Events and meetings
Karst & Cave related events and meetings
- Written by Alexey Kopchinskiy
Thank you to all the 2016 GSA Denver Annual Meeting attendees. We hope you enjoyed the geology, networking, and libations. It’s time to plan for our 2017 Annual Meeting in Seattle, Washington, USA. GSA is excited to head back to the Northwest. Our 2009 meeting in Portland, Oregon, USA, attracted nearly 6,500 attendees from over 50 countries so our 2017 meeting will be international, well attended, and full of excitement! A highlight will be the Seattle-area geology: Glaciation, deposition, tectonics, crustal deformation, unconformities, erosion, bedrock structures, and drumlins. We challenge you to propose a field trip, short course, and/or a technical session that will teach your colleagues and promote discussion about the incredible regional geology.
- Written by Alexey Kopchinskiy
The National Cave & Karst Management Symposium is the preeminent forum for promoting, advancing and sharing concepts in effective management of cave and karst resources. These biennial symposia provide an opportunity for practical synergy among cave and karst management professionals from diverse backgrounds, working in various professions and with interests spanning a broad range of cave and karst management issues. New techniques are discussed, issues addressed, solutions developed and effective working relationships formed to help protect and conserve caves, karst, cave ecosystems and water resources.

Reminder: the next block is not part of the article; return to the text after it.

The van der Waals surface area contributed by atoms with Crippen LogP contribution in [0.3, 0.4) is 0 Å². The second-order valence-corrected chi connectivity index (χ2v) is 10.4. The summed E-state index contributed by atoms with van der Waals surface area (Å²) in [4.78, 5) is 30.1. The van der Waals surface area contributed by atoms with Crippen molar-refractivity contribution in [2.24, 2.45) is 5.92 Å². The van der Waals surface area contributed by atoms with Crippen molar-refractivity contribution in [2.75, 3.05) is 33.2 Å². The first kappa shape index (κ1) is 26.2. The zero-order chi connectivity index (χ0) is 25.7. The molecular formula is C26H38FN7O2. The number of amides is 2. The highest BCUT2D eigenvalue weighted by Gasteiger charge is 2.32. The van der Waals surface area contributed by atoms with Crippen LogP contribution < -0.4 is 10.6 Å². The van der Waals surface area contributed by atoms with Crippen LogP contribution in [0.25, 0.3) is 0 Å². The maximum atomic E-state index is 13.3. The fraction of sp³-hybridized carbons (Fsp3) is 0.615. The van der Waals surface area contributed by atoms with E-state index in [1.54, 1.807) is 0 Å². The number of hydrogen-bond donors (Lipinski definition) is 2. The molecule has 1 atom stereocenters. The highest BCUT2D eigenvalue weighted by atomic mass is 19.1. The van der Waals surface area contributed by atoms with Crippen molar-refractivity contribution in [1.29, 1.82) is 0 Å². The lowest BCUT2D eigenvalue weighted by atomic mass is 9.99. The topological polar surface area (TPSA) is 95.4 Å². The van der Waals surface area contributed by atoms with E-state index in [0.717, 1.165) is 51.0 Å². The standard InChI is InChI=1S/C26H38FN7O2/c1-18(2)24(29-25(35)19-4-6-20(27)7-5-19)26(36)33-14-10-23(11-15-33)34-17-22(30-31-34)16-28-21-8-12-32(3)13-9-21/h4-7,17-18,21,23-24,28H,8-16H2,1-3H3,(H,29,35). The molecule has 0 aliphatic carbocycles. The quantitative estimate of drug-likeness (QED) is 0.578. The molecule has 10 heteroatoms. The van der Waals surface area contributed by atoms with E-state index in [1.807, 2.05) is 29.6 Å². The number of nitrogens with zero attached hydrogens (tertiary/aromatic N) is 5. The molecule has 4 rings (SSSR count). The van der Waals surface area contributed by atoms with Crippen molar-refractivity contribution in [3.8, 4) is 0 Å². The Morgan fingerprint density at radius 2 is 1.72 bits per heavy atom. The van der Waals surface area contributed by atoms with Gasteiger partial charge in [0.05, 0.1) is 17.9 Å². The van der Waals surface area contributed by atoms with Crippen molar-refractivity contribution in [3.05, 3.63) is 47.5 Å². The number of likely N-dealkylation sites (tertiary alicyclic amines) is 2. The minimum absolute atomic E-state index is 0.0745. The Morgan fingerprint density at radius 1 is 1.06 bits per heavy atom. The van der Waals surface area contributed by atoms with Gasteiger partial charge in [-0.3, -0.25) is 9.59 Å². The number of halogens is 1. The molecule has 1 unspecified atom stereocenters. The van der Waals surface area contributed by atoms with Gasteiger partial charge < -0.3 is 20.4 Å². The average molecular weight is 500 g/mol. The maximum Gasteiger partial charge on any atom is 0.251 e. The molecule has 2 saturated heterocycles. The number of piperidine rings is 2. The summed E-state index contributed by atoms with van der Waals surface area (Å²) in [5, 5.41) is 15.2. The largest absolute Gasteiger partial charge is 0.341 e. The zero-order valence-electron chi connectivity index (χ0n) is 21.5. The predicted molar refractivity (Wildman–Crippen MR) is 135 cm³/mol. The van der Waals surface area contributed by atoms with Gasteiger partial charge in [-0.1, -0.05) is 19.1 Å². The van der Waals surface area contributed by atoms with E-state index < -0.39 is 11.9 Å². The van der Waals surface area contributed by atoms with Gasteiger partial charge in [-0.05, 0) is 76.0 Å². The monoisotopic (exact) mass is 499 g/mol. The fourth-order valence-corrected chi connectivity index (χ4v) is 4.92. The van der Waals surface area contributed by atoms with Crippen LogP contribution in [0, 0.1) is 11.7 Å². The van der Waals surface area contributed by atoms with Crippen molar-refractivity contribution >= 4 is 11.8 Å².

- Written by Alexey Kopchinskiy
ICSD 2017 : 5th International Conference on Sustainable Development, 6 - 7 September 2017 Rome, Italy
Conference Objective and Philosophical Framework
The International Conference on Sustainable Development is inspired from the critical challenge of human, environmental, and economic sustainability concerning the present and future generations in a global-scale context.
The 5th ICSD 2017 will be held at the Roma Eventi, Piazza della Pilotta, 4, Rome, Italy
Wednesday 6 to Thursday 7 September, 2017.
The Conference theme is:
"Creating a unified foundation forthe Sustainable Development: research, practice andeducation".
This theme emphasizes the strong foundation that is provided by using research to inform our everyday practices, policies, and analytical approaches.
The 2017 Conference will once again provide a forum for the sharing of ideas, presentation of research findings, and discussion of professional issues relevant to Sustainability Science.